Preventing water crises
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Preventing water crises

El Niño has not been this strong in centuries

Drought and forest fires, or on the contrary, massive storms and floods. The natural disasters caused by El Niño keep growing ever larger. The problem is already massive in Australia, Southeast Asia and America, but experts warn that the situation will get even worse in the future.

It is no novelty for scientists that El Niño, a natural phenomenon associated with the flow of the ocean, is exhibiting a trend of increasing intensity, but so far we had no suitable data to determine the changes of the occurrence exactly. A new study, however, for which samples were taken from deep in the cores of coral reefs, has provided more data about the last four hundred years of El Niño than we have ever had before.

Mandy Freund, a post doctoral fellow at the Center of Excellence for Climate Extremes, determined changes in climate patterns using coral samples which – similarly to the growth-rings of trees, hold information about the climate of recent centuries.

According to Freund, over the last
thirty years, the intensity of El Niño
has grown to unprecedented levels
for instance in the central Pacific,
and this has resulted in the increased frequency of extreme
weather anomalies.

The study, which the researchers published in the journal Nature Geoscience, is expected to facilitate preparation for future El Niño events and the modelling of their destructive impact.

El Niño’s activity often causes extremely dry weather Photo: Shutterstock
Further information: The Centre of Excellence for Climate Extremes

Corals back from the dead discovered in the Mediterranean Sea

For the first time ever, living polyps were discovered in Mediterranean coral colonies that were previously thought to be completely dead by researchers who published their finding in the periodical Science Advances.

Oceans absorb massive quantities of carbon dioxide

The oceans play a very important role in controlling Earth’s climate. New research has shown that the planet’s five oceans absorb much more carbon dioxide, one of the gases responsible for the greenhouse effect, than previously thought.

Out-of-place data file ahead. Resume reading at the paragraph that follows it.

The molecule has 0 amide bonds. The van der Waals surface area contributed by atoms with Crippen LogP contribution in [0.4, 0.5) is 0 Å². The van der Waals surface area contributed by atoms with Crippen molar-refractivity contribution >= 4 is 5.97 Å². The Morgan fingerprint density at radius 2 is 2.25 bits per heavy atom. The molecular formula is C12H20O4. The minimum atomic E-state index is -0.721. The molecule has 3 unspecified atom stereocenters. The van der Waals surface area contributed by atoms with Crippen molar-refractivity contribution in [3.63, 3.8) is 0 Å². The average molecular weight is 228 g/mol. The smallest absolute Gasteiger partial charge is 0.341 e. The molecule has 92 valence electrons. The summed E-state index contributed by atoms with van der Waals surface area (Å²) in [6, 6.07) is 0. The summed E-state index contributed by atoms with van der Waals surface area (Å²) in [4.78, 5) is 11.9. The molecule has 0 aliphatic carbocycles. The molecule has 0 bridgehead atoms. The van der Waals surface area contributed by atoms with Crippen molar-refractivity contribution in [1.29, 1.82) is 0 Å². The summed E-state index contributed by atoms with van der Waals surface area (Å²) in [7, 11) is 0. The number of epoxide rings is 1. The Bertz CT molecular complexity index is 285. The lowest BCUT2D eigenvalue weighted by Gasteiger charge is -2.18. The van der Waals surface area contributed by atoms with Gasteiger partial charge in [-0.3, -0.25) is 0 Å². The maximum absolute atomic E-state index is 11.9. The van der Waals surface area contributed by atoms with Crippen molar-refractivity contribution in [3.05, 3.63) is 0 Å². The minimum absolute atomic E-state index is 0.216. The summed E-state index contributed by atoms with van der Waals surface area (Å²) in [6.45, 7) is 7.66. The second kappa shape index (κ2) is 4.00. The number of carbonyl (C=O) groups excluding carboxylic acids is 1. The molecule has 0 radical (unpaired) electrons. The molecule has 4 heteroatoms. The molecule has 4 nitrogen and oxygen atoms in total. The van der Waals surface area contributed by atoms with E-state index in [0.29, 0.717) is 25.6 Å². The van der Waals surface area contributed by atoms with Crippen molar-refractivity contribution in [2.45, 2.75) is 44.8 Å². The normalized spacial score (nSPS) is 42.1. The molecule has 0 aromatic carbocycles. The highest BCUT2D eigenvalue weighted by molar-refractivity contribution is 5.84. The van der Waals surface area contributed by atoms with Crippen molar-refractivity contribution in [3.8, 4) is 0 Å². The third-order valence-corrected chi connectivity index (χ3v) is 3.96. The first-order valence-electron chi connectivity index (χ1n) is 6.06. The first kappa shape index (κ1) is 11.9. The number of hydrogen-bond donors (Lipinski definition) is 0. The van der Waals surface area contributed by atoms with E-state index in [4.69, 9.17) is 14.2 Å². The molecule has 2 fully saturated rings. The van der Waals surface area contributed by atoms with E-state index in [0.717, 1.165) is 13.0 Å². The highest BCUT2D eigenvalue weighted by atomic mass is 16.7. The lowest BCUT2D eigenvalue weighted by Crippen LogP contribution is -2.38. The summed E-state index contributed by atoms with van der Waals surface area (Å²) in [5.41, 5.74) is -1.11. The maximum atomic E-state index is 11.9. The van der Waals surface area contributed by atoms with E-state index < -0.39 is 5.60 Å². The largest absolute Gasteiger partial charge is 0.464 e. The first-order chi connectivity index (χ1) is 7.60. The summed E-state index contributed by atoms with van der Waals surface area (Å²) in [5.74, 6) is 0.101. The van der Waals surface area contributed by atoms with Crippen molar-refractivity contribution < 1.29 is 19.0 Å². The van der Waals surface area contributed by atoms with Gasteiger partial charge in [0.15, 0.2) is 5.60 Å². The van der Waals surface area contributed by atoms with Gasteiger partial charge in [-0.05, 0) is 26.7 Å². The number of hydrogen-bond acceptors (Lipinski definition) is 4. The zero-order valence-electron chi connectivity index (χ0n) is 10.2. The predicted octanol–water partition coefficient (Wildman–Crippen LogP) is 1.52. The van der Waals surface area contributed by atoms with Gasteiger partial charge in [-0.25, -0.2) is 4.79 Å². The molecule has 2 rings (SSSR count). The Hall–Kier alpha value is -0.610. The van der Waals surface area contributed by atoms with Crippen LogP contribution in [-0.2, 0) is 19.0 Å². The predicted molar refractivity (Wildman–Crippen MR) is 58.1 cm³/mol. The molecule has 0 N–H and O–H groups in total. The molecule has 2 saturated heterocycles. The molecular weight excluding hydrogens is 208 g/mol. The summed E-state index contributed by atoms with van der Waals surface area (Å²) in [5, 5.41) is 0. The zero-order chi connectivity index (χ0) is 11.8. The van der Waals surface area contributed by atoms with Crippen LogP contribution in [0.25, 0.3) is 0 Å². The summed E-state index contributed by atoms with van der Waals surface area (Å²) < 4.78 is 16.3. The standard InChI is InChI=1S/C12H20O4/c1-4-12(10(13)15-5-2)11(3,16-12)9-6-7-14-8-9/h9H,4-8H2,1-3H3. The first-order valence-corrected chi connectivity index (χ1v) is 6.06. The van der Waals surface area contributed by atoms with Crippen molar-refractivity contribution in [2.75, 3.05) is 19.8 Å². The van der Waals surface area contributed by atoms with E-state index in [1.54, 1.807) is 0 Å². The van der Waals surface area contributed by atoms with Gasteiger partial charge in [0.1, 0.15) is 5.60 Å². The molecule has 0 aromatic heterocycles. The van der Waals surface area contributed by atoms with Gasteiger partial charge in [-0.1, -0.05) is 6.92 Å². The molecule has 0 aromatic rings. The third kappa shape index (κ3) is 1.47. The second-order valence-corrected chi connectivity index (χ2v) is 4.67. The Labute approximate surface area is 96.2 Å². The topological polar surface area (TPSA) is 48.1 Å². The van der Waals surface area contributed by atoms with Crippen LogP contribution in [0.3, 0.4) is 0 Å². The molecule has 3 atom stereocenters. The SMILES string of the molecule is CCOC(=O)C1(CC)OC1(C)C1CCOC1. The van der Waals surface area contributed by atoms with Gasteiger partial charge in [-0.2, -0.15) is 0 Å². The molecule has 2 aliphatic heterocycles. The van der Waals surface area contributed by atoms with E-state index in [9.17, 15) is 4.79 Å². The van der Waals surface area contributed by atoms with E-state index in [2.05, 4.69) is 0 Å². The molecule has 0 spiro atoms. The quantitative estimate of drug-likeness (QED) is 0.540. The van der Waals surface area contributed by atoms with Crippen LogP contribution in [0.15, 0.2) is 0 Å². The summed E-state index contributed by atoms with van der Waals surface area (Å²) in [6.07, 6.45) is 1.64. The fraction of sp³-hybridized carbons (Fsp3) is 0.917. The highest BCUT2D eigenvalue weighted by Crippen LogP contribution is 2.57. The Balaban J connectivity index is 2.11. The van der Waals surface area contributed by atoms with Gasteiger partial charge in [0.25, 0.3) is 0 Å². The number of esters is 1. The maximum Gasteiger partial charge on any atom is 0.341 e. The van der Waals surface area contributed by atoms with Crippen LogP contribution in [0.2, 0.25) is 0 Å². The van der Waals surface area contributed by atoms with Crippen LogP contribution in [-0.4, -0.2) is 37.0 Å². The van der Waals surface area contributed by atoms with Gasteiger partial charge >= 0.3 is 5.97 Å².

Temperatures in Israel increase by 0.25 degrees Celsius per decade

According to a study published in the International Journal of Climatology, Israel’s average temperature has been rising continuously since the proclamation of the Middle Eastern state in 1948, but over the last thirty years the rate of warming has also increased.

Temperatures increase much faster than global average in the Mediterranean region

Temperatures are rising much faster than the global average in the region of the Mediterranean Sea, and this represents a threat to the food and water resources of the region, researchers have warned in a new study.

Fates, faces, contrasts

The news about climate refugees are alternating sequences of frightening numbers and apocalyptic landscapes that obscure the real face of the problem: the disfigured human fates.

Climate change causing great damage to UK wildlife

More than a quarter of all mammals are threatened with extinction.

Several hundred temperature records broken in 2019

Between 1 May and 30 August, higher than ever temperatures have been measured in 29 countries, on almost 400 occasions in the Northern Hemisphere.

The perishing glaciers of the Alps – shown from a special perspective

The French falconer Jacques-Olivier Travers has surveyed the glaciers of the Alps using a camera attached to a white-tailed eagle.

The Polarstern sets off on a unique expedition frozen to an ice floe

The ice floe that the German research boat will be attached to as it drifts around the Arctic for almost a year on the most important Arctic expedition ever has been selected.

September 2019 the warmest so far

Data from European climate researchers indicates that this year’s was the warmest September since the Copernicus Climate Change Service began keeping regular records of meteorological data in 1981.